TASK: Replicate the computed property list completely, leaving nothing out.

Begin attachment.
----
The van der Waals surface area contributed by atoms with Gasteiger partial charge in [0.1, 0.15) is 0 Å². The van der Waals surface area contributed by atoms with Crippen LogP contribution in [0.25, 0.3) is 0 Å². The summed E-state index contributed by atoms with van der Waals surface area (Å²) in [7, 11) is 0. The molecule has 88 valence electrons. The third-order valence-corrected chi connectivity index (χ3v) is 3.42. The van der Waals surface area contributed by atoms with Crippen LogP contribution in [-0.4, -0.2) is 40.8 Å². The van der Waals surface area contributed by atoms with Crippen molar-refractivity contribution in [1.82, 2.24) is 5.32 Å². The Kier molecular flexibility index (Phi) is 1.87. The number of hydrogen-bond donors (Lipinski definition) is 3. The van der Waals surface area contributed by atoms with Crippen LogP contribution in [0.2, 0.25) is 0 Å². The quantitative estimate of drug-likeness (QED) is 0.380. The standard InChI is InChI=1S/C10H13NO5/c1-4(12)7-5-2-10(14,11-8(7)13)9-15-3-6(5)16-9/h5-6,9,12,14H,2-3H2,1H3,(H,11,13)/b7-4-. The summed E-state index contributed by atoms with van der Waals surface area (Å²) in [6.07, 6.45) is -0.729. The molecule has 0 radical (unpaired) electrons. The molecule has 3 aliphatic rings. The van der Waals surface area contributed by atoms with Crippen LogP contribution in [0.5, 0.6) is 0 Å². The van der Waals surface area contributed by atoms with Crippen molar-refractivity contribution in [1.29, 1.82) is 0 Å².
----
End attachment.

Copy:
The van der Waals surface area contributed by atoms with Gasteiger partial charge in [0.1, 0.15) is 0 Å². The van der Waals surface area contributed by atoms with Crippen LogP contribution in [0.25, 0.3) is 0 Å². The summed E-state index contributed by atoms with van der Waals surface area (Å²) in [7, 11) is 0. The molecule has 88 valence electrons. The third-order valence-corrected chi connectivity index (χ3v) is 3.42. The van der Waals surface area contributed by atoms with Crippen LogP contribution in [-0.4, -0.2) is 40.8 Å². The van der Waals surface area contributed by atoms with Crippen molar-refractivity contribution in [1.82, 2.24) is 5.32 Å². The Kier molecular flexibility index (Phi) is 1.87. The number of hydrogen-bond donors (Lipinski definition) is 3. The van der Waals surface area contributed by atoms with Crippen LogP contribution in [0.2, 0.25) is 0 Å². The quantitative estimate of drug-likeness (QED) is 0.380. The standard InChI is InChI=1S/C10H13NO5/c1-4(12)7-5-2-10(14,11-8(7)13)9-15-3-6(5)16-9/h5-6,9,12,14H,2-3H2,1H3,(H,11,13)/b7-4-. The summed E-state index contributed by atoms with van der Waals surface area (Å²) in [6.07, 6.45) is -0.729. The molecule has 0 radical (unpaired) electrons. The molecule has 3 aliphatic rings. The van der Waals surface area contributed by atoms with Crippen LogP contribution in [0.5, 0.6) is 0 Å². The van der Waals surface area contributed by atoms with Crippen molar-refractivity contribution in [1.29, 1.82) is 0 Å².